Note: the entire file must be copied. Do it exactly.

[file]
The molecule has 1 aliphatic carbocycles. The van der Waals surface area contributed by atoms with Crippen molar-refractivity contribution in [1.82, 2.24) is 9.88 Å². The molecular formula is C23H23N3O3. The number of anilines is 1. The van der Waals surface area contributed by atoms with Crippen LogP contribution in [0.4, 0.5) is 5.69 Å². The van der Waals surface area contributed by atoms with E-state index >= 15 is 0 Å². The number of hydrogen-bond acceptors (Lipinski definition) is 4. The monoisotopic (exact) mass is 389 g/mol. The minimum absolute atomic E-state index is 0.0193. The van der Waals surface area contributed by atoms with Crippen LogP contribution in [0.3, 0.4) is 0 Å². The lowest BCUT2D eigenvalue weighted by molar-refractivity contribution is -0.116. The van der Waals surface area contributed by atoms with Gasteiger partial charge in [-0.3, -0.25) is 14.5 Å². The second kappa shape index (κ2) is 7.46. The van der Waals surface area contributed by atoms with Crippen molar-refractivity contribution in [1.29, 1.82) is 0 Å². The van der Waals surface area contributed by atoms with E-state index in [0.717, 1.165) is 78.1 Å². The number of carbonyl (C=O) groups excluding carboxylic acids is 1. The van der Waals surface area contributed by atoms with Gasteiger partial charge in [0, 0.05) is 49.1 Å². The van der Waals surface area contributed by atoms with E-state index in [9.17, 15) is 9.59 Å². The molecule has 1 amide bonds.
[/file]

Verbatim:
The molecule has 1 aliphatic carbocycles. The van der Waals surface area contributed by atoms with Crippen molar-refractivity contribution in [1.82, 2.24) is 9.88 Å². The molecular formula is C23H23N3O3. The number of anilines is 1. The van der Waals surface area contributed by atoms with Crippen LogP contribution in [0.4, 0.5) is 5.69 Å². The van der Waals surface area contributed by atoms with E-state index >= 15 is 0 Å². The number of hydrogen-bond acceptors (Lipinski definition) is 4. The monoisotopic (exact) mass is 389 g/mol. The minimum absolute atomic E-state index is 0.0193. The van der Waals surface area contributed by atoms with Crippen LogP contribution in [0.3, 0.4) is 0 Å². The lowest BCUT2D eigenvalue weighted by molar-refractivity contribution is -0.116. The van der Waals surface area contributed by atoms with Gasteiger partial charge in [-0.3, -0.25) is 14.5 Å². The second kappa shape index (κ2) is 7.46. The van der Waals surface area contributed by atoms with Crippen molar-refractivity contribution in [1.29, 1.82) is 0 Å². The van der Waals surface area contributed by atoms with E-state index in [0.717, 1.165) is 78.1 Å². The number of carbonyl (C=O) groups excluding carboxylic acids is 1. The van der Waals surface area contributed by atoms with Gasteiger partial charge in [0, 0.05) is 49.1 Å². The van der Waals surface area contributed by atoms with E-state index in [9.17, 15) is 9.59 Å². The molecule has 1 amide bonds.